|King of creative calling|
Answering the phone is an art form.
Ranging from cheerful.
My personal favourite.
Not so popular.
Then there’s: Clever.
How you answer the phone says a lot about you.
Maybe not in actual words, but the meaning’s pretty clear . . .
Hello!! L (What d’ya want!? I’m having the worst, terrible, awful, no-good day. And you just made it worse!)
Or: Hello!! JJ (I’ve been running through soft fields of primroses and I’m so happy, I just want to share, share, share!)
See what I mean?
In the Stringam household, telephone answering was very often . . . creative.
My brother, George, being the king.
Case in point:
The phone rang.
I should probably explain, here, that these were the days of the rotary phone (google it). There were no such things as call display, call waiting, or even answering machines (Except, maybe in the CIA or FBI or CSIS).
So there was absolutely no way to know who was calling.
Also, an actual electrical cord attached the single home phone to the wall and yet another cord attached the receiver to the phone.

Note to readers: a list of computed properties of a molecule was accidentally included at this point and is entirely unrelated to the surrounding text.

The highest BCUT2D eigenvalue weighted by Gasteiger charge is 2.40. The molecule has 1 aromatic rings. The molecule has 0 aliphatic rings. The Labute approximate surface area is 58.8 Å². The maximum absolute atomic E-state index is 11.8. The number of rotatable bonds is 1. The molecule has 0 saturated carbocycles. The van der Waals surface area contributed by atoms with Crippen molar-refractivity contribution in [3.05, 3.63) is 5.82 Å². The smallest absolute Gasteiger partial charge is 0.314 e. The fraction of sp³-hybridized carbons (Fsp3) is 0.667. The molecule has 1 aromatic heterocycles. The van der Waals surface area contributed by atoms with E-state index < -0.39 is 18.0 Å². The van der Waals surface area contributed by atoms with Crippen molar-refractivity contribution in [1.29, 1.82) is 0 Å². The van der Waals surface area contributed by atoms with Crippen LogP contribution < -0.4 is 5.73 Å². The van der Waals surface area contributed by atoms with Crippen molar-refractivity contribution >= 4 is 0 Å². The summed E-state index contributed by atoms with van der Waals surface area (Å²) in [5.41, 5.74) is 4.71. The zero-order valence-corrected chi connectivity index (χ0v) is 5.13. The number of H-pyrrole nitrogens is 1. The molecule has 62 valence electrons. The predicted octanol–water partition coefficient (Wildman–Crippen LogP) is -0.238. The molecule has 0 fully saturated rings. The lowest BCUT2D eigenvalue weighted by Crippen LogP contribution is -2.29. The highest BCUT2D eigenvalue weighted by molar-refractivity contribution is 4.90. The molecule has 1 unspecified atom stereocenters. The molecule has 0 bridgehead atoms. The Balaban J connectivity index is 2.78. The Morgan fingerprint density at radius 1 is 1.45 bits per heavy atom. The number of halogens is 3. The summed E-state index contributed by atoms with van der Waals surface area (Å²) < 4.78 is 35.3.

It was entirely possible to get completely wrapped up in you call.
So to speak.
Moving on . . .
My brother, George, he of the creative phone answering technique, was closest.
He picked it up.
“This is the devil! Who in hell do you want?”
Whereupon (good word) my mother smacked George.
Now, normally, when my brother answered the phone, the person on the other end of the line would laugh and say something equally inappropriate and the conversation would continue.
On this particular occasion, all George heard was a mighty ‘click’ as the phone at the other end of the line was forcibly returned to its cradle.
He shrugged and hung up.
The phone rang again.
Again, George picked it up.
“This is the devil! Who in . . .” you get the rest.
There was a short, breathless pause, then, “It that you, George?!!! LLL”
I put in the little frowny faces to convey . . . displeasure.
Because the caller was my paternal Grandmother.
And she didn’t think my brother was funny.
Sheepishly, George admitted it. “Yes,” he said.
“Let me talk to your father! LLL”
Notice the continuing frowny faces.
Ahem . . .
George handed the phone to Dad and headed for the nearest far-away place.
Dad received a lecture from his eighty-five-year-old mother, which he dutifully passed on to the culprit.
I’d like to tell you that the creative answering ended there.
That from then on, all calls were answered with respect and decorum.
I’d be lying.